[Review] Mr. Shi and His Lover

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                                                                                                                                       By Jane Huang

Mr Shi and His Lover is a Chinese opera about a whirlwind political scandal between a Chinese opera singer and a French diplomat. With an international team of performers from Macau, Taiwan, and Toronto, the show is a kinetic multilingual delight. It’s based on the true story of the affair between Shi Pei Pu and Bernard Boursicot, which inspired David Henry Hwang’s Madame Butterfly. As a first timer to Chinese opera, I was unsure of what to expect but became engrossed by the story’s mystery, drama, and emotion.


The entire performance is accompanied by live instrumentals with singing and dialogue. Even though the show is in Mandarin, the English and Chinese subtitles are projected onto the back curtains of the theatre. This allows the audience to witness the poetic language of the love story between Mr. Shi and Bernard.


The idea of the 表现 (performance) is a cornerstone of this opera, making it a very meta production. Mr. Shi, the show’s antihero, is an opera singer who is obsessed with perfecting his craft both on-stage and in his personal life. For him, the lines between performance and reality are blurred. As such, Mr. Shi sets out to seduce a French diplomat, Bernard, by masquerading as a woman. Mr. Shi’s constant reference to the acting that he does in everyday life draws the audience into the performance by making them hyperaware of the actor’s acting. One of the most intriguing parts of the play is when Mr. Shi’s mask begins to slip to reveal the terrified child hiding beneath the deceitful and arrogant exterior. Bernard, too, has his fair share of fascinating moments, such as the scene where he can tell the difference between Eastern and Western art using a golden painted fan.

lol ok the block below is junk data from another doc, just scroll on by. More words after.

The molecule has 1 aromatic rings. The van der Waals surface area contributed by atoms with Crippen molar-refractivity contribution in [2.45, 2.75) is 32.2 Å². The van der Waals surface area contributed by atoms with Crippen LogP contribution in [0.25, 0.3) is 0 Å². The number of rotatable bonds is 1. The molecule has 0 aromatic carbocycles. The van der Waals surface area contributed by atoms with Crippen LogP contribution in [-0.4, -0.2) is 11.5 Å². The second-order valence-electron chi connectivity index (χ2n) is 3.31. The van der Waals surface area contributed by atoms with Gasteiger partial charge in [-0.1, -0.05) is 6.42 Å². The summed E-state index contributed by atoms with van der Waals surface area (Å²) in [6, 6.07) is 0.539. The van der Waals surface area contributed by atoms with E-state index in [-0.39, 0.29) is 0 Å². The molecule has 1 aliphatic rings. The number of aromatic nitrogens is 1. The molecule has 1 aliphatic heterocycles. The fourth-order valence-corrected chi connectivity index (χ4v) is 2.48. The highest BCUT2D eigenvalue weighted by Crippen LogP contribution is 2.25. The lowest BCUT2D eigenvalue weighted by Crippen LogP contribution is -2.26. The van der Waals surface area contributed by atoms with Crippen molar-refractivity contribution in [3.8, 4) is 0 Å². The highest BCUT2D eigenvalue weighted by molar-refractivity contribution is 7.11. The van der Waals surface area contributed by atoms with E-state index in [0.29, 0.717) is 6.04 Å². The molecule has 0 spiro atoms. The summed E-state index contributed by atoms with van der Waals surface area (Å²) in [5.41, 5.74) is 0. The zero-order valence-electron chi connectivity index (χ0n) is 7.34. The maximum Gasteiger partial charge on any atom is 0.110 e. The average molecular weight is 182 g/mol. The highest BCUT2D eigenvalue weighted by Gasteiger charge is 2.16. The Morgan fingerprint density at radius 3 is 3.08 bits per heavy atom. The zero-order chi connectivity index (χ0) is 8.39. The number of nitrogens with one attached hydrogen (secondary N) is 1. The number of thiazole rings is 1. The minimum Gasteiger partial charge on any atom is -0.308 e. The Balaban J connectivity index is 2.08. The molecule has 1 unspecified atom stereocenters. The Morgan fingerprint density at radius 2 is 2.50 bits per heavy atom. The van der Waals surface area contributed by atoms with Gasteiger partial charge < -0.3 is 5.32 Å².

The show is emotional to the extreme as the two characters pull us along on their rollercoaster ride of loss, love, and identity confusion. I enjoyed the way that so many elements of the opera contrasted with one another. We saw the clashing dichotomies between East and West, truth and lies, and ideals and fantasies. It was especially refreshing to see the Chinese opera actively grapple with questions about gender and sexuality. Another favourite moment from the show was Mr. Shi’s on-stage transformation from man into woman, accompanied by his passionate speech about the power of performance.


Rich with meaning and emotion, I would recommend it to anybody looking to experience a taste of Chinese opera. Mr. Shi and His Lover is on now at SummerWorks, so get your tickets now!



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